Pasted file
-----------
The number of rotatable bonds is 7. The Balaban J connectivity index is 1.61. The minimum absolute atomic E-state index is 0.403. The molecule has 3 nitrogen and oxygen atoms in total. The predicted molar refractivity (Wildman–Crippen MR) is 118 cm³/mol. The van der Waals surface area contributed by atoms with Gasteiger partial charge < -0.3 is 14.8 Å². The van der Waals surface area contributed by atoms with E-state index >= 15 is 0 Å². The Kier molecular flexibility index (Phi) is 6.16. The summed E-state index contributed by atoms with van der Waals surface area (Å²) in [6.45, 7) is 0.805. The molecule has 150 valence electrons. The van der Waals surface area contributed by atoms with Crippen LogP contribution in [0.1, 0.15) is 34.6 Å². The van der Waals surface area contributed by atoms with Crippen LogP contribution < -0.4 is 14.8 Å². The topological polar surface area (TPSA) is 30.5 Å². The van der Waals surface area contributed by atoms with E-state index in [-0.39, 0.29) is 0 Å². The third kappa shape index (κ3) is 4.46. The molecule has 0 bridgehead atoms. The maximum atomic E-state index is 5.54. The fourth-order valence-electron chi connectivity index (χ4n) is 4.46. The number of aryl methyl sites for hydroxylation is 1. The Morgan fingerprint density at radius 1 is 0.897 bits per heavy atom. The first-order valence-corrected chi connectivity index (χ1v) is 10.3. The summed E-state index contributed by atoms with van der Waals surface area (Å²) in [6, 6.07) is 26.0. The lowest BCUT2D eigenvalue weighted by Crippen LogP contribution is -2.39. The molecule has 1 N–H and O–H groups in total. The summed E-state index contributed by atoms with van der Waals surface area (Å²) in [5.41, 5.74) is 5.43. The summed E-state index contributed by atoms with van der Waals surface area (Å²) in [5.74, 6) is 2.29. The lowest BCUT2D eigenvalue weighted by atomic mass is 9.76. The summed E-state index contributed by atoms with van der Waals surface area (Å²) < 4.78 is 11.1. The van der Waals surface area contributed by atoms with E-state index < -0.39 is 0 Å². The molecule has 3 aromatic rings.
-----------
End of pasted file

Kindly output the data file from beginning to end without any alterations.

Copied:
The number of rotatable bonds is 7. The Balaban J connectivity index is 1.61. The minimum absolute atomic E-state index is 0.403. The molecule has 3 nitrogen and oxygen atoms in total. The predicted molar refractivity (Wildman–Crippen MR) is 118 cm³/mol. The van der Waals surface area contributed by atoms with Gasteiger partial charge < -0.3 is 14.8 Å². The van der Waals surface area contributed by atoms with E-state index >= 15 is 0 Å². The Kier molecular flexibility index (Phi) is 6.16. The summed E-state index contributed by atoms with van der Waals surface area (Å²) in [6.45, 7) is 0.805. The molecule has 150 valence electrons. The van der Waals surface area contributed by atoms with Crippen LogP contribution in [0.1, 0.15) is 34.6 Å². The van der Waals surface area contributed by atoms with Crippen LogP contribution < -0.4 is 14.8 Å². The topological polar surface area (TPSA) is 30.5 Å². The van der Waals surface area contributed by atoms with E-state index in [-0.39, 0.29) is 0 Å². The third kappa shape index (κ3) is 4.46. The molecule has 0 bridgehead atoms. The maximum atomic E-state index is 5.54. The fourth-order valence-electron chi connectivity index (χ4n) is 4.46. The number of aryl methyl sites for hydroxylation is 1. The Morgan fingerprint density at radius 1 is 0.897 bits per heavy atom. The first-order valence-corrected chi connectivity index (χ1v) is 10.3. The summed E-state index contributed by atoms with van der Waals surface area (Å²) in [6, 6.07) is 26.0. The lowest BCUT2D eigenvalue weighted by Crippen LogP contribution is -2.39. The molecule has 1 N–H and O–H groups in total. The summed E-state index contributed by atoms with van der Waals surface area (Å²) in [5.41, 5.74) is 5.43. The summed E-state index contributed by atoms with van der Waals surface area (Å²) in [5.74, 6) is 2.29. The lowest BCUT2D eigenvalue weighted by atomic mass is 9.76. The summed E-state index contributed by atoms with van der Waals surface area (Å²) < 4.78 is 11.1. The van der Waals surface area contributed by atoms with E-state index < -0.39 is 0 Å². The molecule has 3 aromatic rings.